Allentown, Pennsylvania, is one of those places you would expect to find Mopar energy. The former blue-collar steel town, immortalized in song by Billy Joel, is not the sprawling industrial might it once was, but thanks to guys like Wayne Clark and his son, Josh, the mechanical sounds of horsepower still echo on in the summer evenings.
The Clarks have built a pair of very nice A-bombers. Keyed in with some of the modern speed internals now available, these machines are displacing more air than most of the big-blocks Chrysler built back in the day, and still using the venerable 340/360 block for underpinning.
Josh, who works as a draftsman, admits his own choices are family-influenced, crediting his dad's love of the Pentastar breed and his influence when young Josh first got his driver's license. "I wanted a musclecar," Josh admits. "My dad was into Mopars, and he was only going to let me buy a Mopar. My parents found this Duster for me as my first car, which was fine because I like Dusters. They helped me pay for part of the paint job, but the rest was out of my pocket."
The Duster, which came into the Clark family in 2000, started out like a lot of Dusters-a 225-inch leanin' Tower of Power backed by a 904 mini-'Flite with the 7-1/4 rearend as the motorvational part of the eqaution. The body received some minor cleanup and a real '73 Duster scoop. Josh also added fiberglass bumpers and the rear spoiler.
Front disc brakes, gas shocks, Super Stock-type springs, 15-inch aftermarket wheels, and modern rubber also went onto the car. The finishing touch was the custom green and white paint job by Bob Zelko.
Scotties Designs carefully added the "408 Stroker" to the reflective white stripe, letting everyone know that there was more than just 360 inches under the hood. Mechanic Bill Reppert of Allentown got tagged for getting the block align-honed, taking .030-inch out of the cylinders to clean them up and adding a 4-inch Mopar crankshaft and Eagle H-beam rods. Diamond pistons were chosen, and Mancini Racing balanced the whole thing before Bill began spinning wrenches. Since this was a street beast, the cam is a Comp hydraulic piece, with Crane, Mopar, and Edelbrock valvetrain parts.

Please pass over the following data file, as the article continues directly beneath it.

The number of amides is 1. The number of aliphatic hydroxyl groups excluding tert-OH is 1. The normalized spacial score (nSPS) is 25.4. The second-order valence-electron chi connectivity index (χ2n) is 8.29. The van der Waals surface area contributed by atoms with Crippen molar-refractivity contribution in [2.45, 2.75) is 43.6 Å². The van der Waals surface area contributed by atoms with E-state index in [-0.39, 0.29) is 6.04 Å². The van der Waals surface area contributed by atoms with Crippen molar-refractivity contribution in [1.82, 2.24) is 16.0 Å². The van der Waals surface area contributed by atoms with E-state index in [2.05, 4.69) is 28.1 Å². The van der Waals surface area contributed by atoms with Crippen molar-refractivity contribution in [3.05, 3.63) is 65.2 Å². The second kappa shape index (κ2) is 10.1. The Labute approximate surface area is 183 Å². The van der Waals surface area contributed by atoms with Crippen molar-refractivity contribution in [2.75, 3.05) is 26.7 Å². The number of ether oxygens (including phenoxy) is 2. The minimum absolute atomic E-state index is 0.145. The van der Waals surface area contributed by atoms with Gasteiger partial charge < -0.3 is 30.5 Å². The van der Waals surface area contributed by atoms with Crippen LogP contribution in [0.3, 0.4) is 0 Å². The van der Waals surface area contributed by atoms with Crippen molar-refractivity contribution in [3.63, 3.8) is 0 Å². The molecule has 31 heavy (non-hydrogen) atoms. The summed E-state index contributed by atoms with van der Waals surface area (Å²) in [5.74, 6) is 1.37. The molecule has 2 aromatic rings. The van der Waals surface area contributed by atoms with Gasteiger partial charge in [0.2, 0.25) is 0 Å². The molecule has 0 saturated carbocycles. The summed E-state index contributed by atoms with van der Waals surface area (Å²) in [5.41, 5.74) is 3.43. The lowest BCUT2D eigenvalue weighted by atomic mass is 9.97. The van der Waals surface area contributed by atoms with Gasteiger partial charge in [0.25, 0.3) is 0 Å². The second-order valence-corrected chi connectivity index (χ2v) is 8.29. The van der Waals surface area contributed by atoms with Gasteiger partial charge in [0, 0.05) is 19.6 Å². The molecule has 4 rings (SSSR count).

Pulling some of the weight off the nose was achieved via a set of Edelbrock 340 Performer RPM aluminum heads, a Mopar M1 intake, and tti headers. A Holley 750 double-pumper with a Proform center section is the icing on the cake. An electric fan and March V belt pulley and brackets means more power is going off the other end of the crankshaft. An MSD 6AL and related parts, plus an Exide battery, hits juice to the fuel mix.
That left the interior. When the pedal hits the floor, a Grant steering wheel and some Auto Meter gauges, including a large-face tach, are what Josh sees in front of him while his hand is on a Hurst Pistol Grip quarter stick. Wayne's well-honed carpentry skills proved helpful here, as a custom console was built to house the shifter and peripherals. Josh says, "This car was stock and driven to high school. Once I graduated and got a full-time job, I had [more money] to work on it. My dad and I did a little of it each year to make it what it is today. So I give a special thanks to my dad and mom and all my friends who helped me with it."
Wayne, a retired carpenter, has owned his '72 Demon since 2003, the latest in a string of Chrysler products that have graced his driveway and garage during the last four decades. "I wanted to replace the Demon I bought new in 1972," he says. "I liked them, and you don't see many of them these days, and Josh already had the Duster."
"Thanks, mom, for giving up your side of the garage so i can keep my car indoors."-josh clark"I want to thank my wife, mary anne, for letting me put my car together and my son, josh, for helping me build it."-wayne clark